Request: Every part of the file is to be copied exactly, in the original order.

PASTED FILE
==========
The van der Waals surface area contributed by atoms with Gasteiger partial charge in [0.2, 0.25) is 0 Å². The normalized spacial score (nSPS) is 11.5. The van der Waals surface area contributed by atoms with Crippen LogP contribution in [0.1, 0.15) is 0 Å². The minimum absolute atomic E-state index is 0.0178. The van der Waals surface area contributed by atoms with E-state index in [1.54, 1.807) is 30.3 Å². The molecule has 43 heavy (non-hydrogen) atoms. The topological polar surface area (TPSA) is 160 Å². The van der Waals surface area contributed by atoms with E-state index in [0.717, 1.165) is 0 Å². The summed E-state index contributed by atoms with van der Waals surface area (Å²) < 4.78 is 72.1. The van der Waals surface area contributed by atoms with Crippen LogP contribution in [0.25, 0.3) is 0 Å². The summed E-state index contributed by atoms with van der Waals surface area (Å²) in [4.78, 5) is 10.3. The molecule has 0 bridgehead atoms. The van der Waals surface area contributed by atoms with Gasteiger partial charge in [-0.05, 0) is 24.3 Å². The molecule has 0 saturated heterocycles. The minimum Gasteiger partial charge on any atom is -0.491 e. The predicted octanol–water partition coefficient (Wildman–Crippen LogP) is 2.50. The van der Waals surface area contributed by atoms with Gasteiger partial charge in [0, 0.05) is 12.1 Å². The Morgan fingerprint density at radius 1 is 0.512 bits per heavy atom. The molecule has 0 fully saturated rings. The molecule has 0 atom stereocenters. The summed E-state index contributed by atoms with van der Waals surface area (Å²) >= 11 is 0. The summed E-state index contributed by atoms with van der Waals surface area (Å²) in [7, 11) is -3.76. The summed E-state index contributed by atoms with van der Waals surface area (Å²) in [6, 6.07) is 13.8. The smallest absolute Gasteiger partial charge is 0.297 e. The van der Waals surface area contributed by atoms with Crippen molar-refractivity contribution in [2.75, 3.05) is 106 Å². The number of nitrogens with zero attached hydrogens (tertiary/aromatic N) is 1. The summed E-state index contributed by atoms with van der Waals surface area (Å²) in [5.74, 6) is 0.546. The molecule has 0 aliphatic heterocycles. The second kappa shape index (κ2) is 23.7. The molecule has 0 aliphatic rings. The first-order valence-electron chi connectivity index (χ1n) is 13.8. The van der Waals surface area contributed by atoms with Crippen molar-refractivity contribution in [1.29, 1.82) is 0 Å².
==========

The van der Waals surface area contributed by atoms with Gasteiger partial charge in [0.2, 0.25) is 0 Å². The normalized spacial score (nSPS) is 11.5. The van der Waals surface area contributed by atoms with Crippen LogP contribution in [0.1, 0.15) is 0 Å². The minimum absolute atomic E-state index is 0.0178. The van der Waals surface area contributed by atoms with E-state index in [1.54, 1.807) is 30.3 Å². The molecule has 43 heavy (non-hydrogen) atoms. The topological polar surface area (TPSA) is 160 Å². The van der Waals surface area contributed by atoms with E-state index in [0.717, 1.165) is 0 Å². The summed E-state index contributed by atoms with van der Waals surface area (Å²) < 4.78 is 72.1. The van der Waals surface area contributed by atoms with Crippen LogP contribution in [0.25, 0.3) is 0 Å². The summed E-state index contributed by atoms with van der Waals surface area (Å²) in [4.78, 5) is 10.3. The molecule has 0 bridgehead atoms. The van der Waals surface area contributed by atoms with Gasteiger partial charge in [-0.05, 0) is 24.3 Å². The molecule has 0 saturated heterocycles. The minimum Gasteiger partial charge on any atom is -0.491 e. The predicted octanol–water partition coefficient (Wildman–Crippen LogP) is 2.50. The van der Waals surface area contributed by atoms with Gasteiger partial charge in [0, 0.05) is 12.1 Å². The Morgan fingerprint density at radius 1 is 0.512 bits per heavy atom. The molecule has 0 fully saturated rings. The molecule has 0 atom stereocenters. The summed E-state index contributed by atoms with van der Waals surface area (Å²) >= 11 is 0. The summed E-state index contributed by atoms with van der Waals surface area (Å²) in [7, 11) is -3.76. The summed E-state index contributed by atoms with van der Waals surface area (Å²) in [6, 6.07) is 13.8. The smallest absolute Gasteiger partial charge is 0.297 e. The van der Waals surface area contributed by atoms with Crippen molar-refractivity contribution in [2.75, 3.05) is 106 Å². The number of nitrogens with zero attached hydrogens (tertiary/aromatic N) is 1. The summed E-state index contributed by atoms with van der Waals surface area (Å²) in [5.74, 6) is 0.546. The molecule has 0 aliphatic heterocycles. The second kappa shape index (κ2) is 23.7. The molecule has 0 aliphatic rings. The first-order valence-electron chi connectivity index (χ1n) is 13.8. The van der Waals surface area contributed by atoms with Crippen molar-refractivity contribution in [1.29, 1.82) is 0 Å².